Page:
Interest subsidy on agri loans raised to 5 percent

April 01, 2017

The Kathmandu Post, 1st April 2017, Kathmandu

Those seeking bank credit to engage in commercial agriculture will now get a waiver of at least 50 percent on interest rate, as the government has raised interest subsidy on agricultural loans to 5 percent.

The Interest Subsidy on Commercial Agricultural Loan Guideline introduced by the Nepal Rastra Bank (NRB) on Friday revised the interest subsidy on commercial agricultural loans from existing 4 percent as per the announcement made through the fiscal policy. This new guideline will replace the Guideline on Interest Subsidy on Commercial Agricultural Loans for Youths.

As per the guideline, banks and financial institutions extending such loans should not add more than 5 percent on top of the interest subsidy while fixing the interest rate. This basically means interest on commercial agricultural loans should not exceed 10 percent per annum.

“The new provisions will come into effect immediately,” said NRB Spokesperson Narayan Prasad Paudel.

The scheme will apply to loans that will be used to produce, process, store and distribute vegetables, fruits, seeds, fishes, herbs, mushrooms, dairy items, ostriches, turkeys, ducks, sugarcane, coffee, tea, cardamom, ginger, turmeric, jaitun, sunflower, allo, lokta, barley, buckwheat, and silam seeds. Interest subsidy will also cover loans extended to floriculture and beekeeping businesses, rear livestock and poultry, establish slaughterhouses, and store, process and distribute meat items.

These loans can be extended on the back of farming land and crops. Also, up to Rs1 million in credit can be issued based on group guarantee. Until now, such loans were extended only on the back of farm land.

The new guideline has also made it mandatory for those seeking loans to insure their businesses.

These loans have to paid back within five years, albeit the debt servicing period can be extended by up to two years.

Under the scheme, banks and financial institutions should not extend more than Rs70 million in credit to each borrower. Until now, every borrower was entitled to a credit of Rs10 million under normal condition and up to Rs30 million if the loan was being extended for establishment of cold storage facilities.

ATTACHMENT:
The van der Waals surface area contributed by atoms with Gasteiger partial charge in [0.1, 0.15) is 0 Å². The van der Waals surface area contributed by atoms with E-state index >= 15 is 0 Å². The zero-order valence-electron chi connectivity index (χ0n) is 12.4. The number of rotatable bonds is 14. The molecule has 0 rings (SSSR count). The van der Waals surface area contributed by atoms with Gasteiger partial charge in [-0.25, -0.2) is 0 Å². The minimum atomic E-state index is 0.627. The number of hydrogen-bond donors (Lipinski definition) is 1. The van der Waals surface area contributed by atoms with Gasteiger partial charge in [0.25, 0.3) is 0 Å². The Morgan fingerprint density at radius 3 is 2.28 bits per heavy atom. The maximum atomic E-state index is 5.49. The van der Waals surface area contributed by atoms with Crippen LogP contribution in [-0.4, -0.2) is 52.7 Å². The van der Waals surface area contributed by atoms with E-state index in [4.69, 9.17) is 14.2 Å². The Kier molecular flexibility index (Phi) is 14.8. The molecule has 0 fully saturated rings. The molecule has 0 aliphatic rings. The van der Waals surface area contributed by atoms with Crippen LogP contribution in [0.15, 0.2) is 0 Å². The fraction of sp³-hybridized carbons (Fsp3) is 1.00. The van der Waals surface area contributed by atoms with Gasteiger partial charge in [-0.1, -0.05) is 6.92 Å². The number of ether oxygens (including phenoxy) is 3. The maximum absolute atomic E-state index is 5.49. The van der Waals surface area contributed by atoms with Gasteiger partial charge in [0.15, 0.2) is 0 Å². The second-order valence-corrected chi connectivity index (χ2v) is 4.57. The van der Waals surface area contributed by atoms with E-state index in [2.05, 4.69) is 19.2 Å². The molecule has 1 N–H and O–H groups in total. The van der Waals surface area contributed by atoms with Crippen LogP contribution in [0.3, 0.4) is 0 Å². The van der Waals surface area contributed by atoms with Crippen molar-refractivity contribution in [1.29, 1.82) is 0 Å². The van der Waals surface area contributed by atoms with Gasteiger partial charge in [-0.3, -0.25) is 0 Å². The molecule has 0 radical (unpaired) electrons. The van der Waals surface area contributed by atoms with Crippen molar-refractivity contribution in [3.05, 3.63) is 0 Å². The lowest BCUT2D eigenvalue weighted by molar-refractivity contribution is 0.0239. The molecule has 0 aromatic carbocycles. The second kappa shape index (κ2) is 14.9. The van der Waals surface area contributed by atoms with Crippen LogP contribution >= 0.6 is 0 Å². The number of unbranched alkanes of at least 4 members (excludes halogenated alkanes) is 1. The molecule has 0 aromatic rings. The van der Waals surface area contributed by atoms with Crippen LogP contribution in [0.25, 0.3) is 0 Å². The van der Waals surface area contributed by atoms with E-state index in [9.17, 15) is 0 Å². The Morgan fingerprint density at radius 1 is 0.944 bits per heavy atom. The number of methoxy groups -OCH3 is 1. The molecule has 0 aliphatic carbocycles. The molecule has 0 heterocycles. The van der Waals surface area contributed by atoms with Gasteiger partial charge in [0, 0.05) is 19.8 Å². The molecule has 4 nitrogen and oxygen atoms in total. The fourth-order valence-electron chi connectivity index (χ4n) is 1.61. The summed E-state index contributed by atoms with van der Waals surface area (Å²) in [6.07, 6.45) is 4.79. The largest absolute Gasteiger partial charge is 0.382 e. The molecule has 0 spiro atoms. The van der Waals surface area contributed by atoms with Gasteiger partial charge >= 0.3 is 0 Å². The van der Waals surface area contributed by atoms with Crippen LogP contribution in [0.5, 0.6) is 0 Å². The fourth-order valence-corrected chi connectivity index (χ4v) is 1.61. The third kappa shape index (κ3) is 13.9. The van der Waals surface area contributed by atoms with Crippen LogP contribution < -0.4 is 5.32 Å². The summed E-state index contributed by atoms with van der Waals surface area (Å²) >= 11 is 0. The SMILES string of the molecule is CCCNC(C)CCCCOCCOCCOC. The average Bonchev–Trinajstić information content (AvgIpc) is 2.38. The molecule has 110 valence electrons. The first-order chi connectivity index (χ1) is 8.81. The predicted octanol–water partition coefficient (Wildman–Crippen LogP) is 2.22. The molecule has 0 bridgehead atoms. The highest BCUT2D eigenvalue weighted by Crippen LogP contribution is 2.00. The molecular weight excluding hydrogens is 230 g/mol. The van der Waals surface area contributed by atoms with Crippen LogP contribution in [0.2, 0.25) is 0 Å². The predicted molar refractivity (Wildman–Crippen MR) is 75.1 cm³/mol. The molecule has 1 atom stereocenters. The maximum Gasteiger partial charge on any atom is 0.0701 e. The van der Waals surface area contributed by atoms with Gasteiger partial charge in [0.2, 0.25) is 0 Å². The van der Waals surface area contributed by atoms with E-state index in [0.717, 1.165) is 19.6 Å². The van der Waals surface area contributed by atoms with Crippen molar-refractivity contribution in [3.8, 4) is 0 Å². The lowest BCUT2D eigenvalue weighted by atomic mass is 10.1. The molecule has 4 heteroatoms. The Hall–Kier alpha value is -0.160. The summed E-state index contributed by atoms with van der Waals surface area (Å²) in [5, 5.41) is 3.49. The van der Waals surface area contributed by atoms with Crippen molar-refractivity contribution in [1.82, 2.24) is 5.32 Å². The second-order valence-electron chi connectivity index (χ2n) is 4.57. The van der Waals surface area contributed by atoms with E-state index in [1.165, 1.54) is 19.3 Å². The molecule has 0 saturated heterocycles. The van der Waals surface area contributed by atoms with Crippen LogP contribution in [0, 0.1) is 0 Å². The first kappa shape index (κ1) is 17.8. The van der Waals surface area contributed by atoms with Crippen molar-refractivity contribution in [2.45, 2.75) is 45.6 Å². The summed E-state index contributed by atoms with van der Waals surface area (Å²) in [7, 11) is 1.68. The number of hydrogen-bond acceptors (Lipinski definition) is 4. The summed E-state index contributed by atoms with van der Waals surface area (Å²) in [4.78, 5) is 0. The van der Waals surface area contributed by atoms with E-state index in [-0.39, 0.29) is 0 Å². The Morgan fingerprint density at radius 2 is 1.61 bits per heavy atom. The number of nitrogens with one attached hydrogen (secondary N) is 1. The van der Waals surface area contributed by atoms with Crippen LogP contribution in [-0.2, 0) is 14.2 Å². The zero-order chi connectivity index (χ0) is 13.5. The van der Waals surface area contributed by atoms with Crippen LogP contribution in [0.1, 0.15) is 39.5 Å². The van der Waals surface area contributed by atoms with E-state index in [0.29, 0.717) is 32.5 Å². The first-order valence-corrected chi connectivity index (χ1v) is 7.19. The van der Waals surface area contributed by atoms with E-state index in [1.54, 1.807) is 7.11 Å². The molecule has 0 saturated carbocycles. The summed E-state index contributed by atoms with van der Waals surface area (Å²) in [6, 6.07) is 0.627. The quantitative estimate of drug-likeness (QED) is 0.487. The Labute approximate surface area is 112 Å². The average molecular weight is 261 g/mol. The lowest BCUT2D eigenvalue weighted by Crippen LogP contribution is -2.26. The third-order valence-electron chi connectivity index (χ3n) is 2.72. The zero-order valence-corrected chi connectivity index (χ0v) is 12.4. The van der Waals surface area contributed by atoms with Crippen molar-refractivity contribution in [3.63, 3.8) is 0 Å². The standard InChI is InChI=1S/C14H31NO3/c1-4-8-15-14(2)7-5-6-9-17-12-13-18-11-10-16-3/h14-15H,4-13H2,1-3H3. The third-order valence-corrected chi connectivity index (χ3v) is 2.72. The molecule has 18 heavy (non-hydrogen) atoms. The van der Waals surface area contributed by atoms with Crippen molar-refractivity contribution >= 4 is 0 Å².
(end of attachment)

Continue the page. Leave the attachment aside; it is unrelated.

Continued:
Loans of over Rs50 million, however, should be approved by a seven-member Central Coordination and Monitoring Committee formed under the NRB deputy governor who overlooks the banking sector, says the guideline. This committee is also authorised to sanction loans exceeding Rs70 million to every borrower depending on business plans.

The new guideline has also raised the credit threshold for banks and financial institutions extending commercial agricultural loans. As per the revised provision, each bank or financial institution can extend a total of Rs3 billion in credit to borrowers under the scheme. Until now, this threshold stood at Rs1 billion. “Banks and financial institutions must seek NRB’s approval before extending loans beyond the limit,” says the guideline.

The new guideline was introduced to promote the agricultural sector, prevent youths from fleeing the country in search of jobs and make the country self-sufficient in food production. In this regard, the government, couple of months ago, launched the Rs130-billion Prime Minister Agriculture Modernisation Project, which envisages adopting modern farm techniques to boost productivity and making the country self-reliant in food.

As per the plan, the government will be creating 2,100 pocket areas of 10 hectares each, 150 blocks of 100 hectares each, 30 zones of 500 hectares each and seven super zones of 1,000 hectares each to bolster the country’s agriculture productivity.

Under the super zones category, Jhapa will be promoted for paddy, Bara for fish, Kaski for vegetables, Kavrepalanchok for potato, Dang for maize, Jumla for apple and Kailali for wheat.

The government will implement the project under a private-cooperative-group partnership model. The government has aimed to achieve self-sufficiency in wheat and vegetables by this fiscal year, and in paddy and potato in two years.

The government has targeted making the country self-sufficient in maize and fish by the next three years and in fruits like bananas, papaya and litchi by four years. By the end of the project period, the country is expected to become self-sufficient in fruits like kiwi, apple and orange.

To promote the subsidised interest scheme throughout the country, the guideline has incorporated a provision, which makes it mandatory for formation of seven-member committee under the head of the district agricultural office in each district.